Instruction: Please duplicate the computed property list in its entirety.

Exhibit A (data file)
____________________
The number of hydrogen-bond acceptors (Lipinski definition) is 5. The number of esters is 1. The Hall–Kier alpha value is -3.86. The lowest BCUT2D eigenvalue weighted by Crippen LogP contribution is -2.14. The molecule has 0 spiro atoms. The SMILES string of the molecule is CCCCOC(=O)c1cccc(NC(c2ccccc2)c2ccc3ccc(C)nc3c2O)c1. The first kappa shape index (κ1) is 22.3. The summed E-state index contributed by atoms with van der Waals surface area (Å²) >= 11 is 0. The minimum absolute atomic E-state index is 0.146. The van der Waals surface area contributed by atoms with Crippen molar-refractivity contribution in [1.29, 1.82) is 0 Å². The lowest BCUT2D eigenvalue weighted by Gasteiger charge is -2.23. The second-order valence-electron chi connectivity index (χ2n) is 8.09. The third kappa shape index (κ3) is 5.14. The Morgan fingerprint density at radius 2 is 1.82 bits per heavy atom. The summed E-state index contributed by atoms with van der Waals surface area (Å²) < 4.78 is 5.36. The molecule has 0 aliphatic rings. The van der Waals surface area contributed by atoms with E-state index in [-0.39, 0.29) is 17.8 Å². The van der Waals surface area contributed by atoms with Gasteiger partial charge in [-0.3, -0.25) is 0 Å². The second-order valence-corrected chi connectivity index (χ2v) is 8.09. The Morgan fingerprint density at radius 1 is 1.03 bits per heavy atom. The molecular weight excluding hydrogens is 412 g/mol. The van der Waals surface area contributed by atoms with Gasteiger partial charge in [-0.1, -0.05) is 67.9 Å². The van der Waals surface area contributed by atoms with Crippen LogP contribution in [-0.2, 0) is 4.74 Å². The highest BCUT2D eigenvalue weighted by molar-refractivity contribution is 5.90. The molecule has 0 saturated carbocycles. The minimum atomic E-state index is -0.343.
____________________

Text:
The number of hydrogen-bond acceptors (Lipinski definition) is 5. The number of esters is 1. The Hall–Kier alpha value is -3.86. The lowest BCUT2D eigenvalue weighted by Crippen LogP contribution is -2.14. The molecule has 0 spiro atoms. The SMILES string of the molecule is CCCCOC(=O)c1cccc(NC(c2ccccc2)c2ccc3ccc(C)nc3c2O)c1. The first kappa shape index (κ1) is 22.3. The summed E-state index contributed by atoms with van der Waals surface area (Å²) >= 11 is 0. The minimum absolute atomic E-state index is 0.146. The van der Waals surface area contributed by atoms with Crippen molar-refractivity contribution in [1.29, 1.82) is 0 Å². The lowest BCUT2D eigenvalue weighted by Gasteiger charge is -2.23. The second-order valence-electron chi connectivity index (χ2n) is 8.09. The third kappa shape index (κ3) is 5.14. The Morgan fingerprint density at radius 2 is 1.82 bits per heavy atom. The summed E-state index contributed by atoms with van der Waals surface area (Å²) < 4.78 is 5.36. The molecule has 0 aliphatic rings. The van der Waals surface area contributed by atoms with E-state index in [-0.39, 0.29) is 17.8 Å². The van der Waals surface area contributed by atoms with Gasteiger partial charge in [-0.3, -0.25) is 0 Å². The second-order valence-corrected chi connectivity index (χ2v) is 8.09. The Morgan fingerprint density at radius 1 is 1.03 bits per heavy atom. The molecular weight excluding hydrogens is 412 g/mol. The van der Waals surface area contributed by atoms with Gasteiger partial charge in [-0.1, -0.05) is 67.9 Å². The van der Waals surface area contributed by atoms with Crippen LogP contribution in [-0.2, 0) is 4.74 Å². The highest BCUT2D eigenvalue weighted by molar-refractivity contribution is 5.90. The molecule has 0 saturated carbocycles. The minimum atomic E-state index is -0.343.